PHOTOGRAPHER MONOGRAPHS

PUBLISHER
Aperture

BOOK FORMAT
Clth, 8.5 x 11 in. / 88 pgs / 30 color / 15 duotone.

PUBLISHING STATUS
Pub Date
No longer our product

DISTRIBUTION
Contact Publisher

PRODUCT DETAILS
ISBN 9781597112758 FLAT40
List Price: $65.00 CDN $75.00

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BROWSE THE 2020 FALL CATALOG

Preview our FALL 2020 catalog, featuring 500 new books on art, photography, design, architecture, film, music and visual culture.

  

APERTURE

Jo Ann Callis: Other Rooms

Text by Francine Prose.

"Woman with Black Line" (1976-77) is reproduced from <I>Jo Ann Callis: Other Rooms</I>.Jo Ann Callis: Other Rooms, the first publication to comprehensively feature Jo Ann Callis’ mid-1970s investigation of the nude body and sexuality, is a revelation; the work is provocative, seductive and remarkably fresh. The artist’s playful, evocative use of constrictions and overlays on the human form, including twine, belts, tape and other everyday materials, are both humorous and fraught, offering an intensely personal assessment of the variable meanings of pleasure and the female nude as a staple of fine art photography. Callis has been an active artist since the 1960s, working in painting, sculpture and photography, among other media, and is known for capturing complex and often opposing emotions in a single piece. Jo Ann Callis: Other Rooms is an exquisitely produced artist’s book containing Callis’ photographs of the human form from her 1976–77 provisionally titled series Early Color, as well as a selection of black-and-white photographs from the same period. In this intimate volume, Callis photographs her models nude, frequently in close proximity, and in anonymous and mysterious settings, juxtaposing tactile props like honey, sand and fabric with skin. The photographs in this volume are at once beautiful and discomfiting, delicate and raw, mysterious and thoughtful, and confirm Callis’ important place in the history of 1970s color photography.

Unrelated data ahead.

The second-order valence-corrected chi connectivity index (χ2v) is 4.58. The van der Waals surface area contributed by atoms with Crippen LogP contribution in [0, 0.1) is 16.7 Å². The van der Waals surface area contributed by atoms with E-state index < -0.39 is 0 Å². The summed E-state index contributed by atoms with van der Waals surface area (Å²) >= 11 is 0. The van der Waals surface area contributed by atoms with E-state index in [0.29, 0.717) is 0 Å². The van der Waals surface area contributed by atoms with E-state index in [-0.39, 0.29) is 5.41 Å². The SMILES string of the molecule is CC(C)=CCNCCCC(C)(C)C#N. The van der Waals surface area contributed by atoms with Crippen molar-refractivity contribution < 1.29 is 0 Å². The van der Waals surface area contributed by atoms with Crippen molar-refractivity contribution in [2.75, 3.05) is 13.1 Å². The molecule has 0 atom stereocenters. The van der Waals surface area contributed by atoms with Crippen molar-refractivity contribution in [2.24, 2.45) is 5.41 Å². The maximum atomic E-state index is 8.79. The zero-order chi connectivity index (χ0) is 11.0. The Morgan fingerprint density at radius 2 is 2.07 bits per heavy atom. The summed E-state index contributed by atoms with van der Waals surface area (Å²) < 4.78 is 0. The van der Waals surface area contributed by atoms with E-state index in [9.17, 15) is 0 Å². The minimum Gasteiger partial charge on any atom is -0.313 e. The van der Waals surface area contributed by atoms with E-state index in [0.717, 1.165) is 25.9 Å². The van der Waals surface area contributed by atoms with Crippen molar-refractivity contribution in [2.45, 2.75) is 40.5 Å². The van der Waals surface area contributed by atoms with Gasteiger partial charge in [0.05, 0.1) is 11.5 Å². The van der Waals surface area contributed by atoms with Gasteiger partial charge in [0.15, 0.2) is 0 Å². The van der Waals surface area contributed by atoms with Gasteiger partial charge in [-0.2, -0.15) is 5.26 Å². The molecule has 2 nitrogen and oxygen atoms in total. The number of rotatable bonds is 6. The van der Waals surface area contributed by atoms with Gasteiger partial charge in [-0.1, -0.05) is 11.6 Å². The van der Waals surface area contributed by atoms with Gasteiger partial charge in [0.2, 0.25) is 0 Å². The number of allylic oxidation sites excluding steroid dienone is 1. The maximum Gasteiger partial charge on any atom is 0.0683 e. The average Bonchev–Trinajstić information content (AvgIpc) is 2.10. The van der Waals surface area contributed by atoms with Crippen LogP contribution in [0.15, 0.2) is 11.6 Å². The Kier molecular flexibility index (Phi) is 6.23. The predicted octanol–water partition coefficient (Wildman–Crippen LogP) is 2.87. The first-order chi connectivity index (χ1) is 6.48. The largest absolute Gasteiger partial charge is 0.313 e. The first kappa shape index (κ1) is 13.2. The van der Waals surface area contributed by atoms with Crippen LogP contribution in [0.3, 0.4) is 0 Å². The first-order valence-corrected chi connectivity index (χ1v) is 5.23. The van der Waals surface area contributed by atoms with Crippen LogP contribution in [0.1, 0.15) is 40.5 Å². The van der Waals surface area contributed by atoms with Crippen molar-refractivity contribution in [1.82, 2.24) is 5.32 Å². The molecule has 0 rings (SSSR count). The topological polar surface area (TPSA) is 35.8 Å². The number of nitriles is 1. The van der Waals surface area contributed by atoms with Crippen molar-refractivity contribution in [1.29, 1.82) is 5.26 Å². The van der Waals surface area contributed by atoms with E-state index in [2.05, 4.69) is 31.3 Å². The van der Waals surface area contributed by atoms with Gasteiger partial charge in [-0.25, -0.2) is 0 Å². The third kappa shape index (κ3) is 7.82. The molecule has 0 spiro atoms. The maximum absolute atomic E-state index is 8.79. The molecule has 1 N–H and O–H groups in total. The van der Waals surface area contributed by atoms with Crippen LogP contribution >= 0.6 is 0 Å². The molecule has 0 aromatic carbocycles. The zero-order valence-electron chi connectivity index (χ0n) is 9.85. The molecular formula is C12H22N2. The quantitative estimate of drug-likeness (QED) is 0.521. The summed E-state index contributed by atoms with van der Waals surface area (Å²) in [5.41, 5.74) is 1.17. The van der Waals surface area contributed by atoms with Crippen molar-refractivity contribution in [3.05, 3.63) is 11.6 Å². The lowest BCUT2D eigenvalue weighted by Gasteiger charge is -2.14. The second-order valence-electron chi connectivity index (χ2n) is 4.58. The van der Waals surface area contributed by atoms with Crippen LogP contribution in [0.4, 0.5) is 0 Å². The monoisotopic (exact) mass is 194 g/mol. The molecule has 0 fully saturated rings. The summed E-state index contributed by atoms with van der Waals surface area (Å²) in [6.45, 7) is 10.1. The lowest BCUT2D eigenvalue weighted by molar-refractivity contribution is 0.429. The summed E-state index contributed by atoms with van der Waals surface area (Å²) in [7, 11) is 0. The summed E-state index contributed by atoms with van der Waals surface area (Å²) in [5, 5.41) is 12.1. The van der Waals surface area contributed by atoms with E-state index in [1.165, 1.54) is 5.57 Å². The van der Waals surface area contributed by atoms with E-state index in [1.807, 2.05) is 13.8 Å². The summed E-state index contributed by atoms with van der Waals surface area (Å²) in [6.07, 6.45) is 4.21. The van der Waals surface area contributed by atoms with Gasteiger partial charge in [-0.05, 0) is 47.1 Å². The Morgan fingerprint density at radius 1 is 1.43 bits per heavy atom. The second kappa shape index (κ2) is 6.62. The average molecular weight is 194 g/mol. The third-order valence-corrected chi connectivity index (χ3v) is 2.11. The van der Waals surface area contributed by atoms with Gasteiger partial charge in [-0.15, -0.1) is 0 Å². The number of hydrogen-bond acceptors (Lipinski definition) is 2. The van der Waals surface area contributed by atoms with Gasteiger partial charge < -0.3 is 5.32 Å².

"Woman with Black Line" (1976-77) is reproduced from Jo Ann Callis: Other Rooms.

PRAISE AND REVIEWS

Bookforum

Sarah Nicole Prickett

Callis: A (woman's) hand, dredged in flour, nails blackened, rests flat in a yolk of honey on a smooth, eggshell-colored bedsheet. You also glimpse a thigh, and the glint of hairs. Nothing in teh image tells you why. It appears halfway through this new volume, which is the first to survey skin in Callis's work-and, with its funny, silky slippages, exemplifies her dollhouse surrealism. The publication of "Other Rooms" is excellently timed. There is an international vogue for old-school printed nudity, as well as a furor over nipples on Instagram; the Museum of Modern Art (New York) recently staged a retrospective for Robert Heinecken, whom Callis studied photography with at UCLA. Of the eighty-three images in this book, eighty-two were made in the-mid 70's, when color film was still gaining traction as fine art; seventy-two are in color. All but two contain at least one body part. The bodies are white, slim but not muscular, untouched by scalpel or ink; the decor is self-consciously modest.

Rain Taxi

Elena Shafan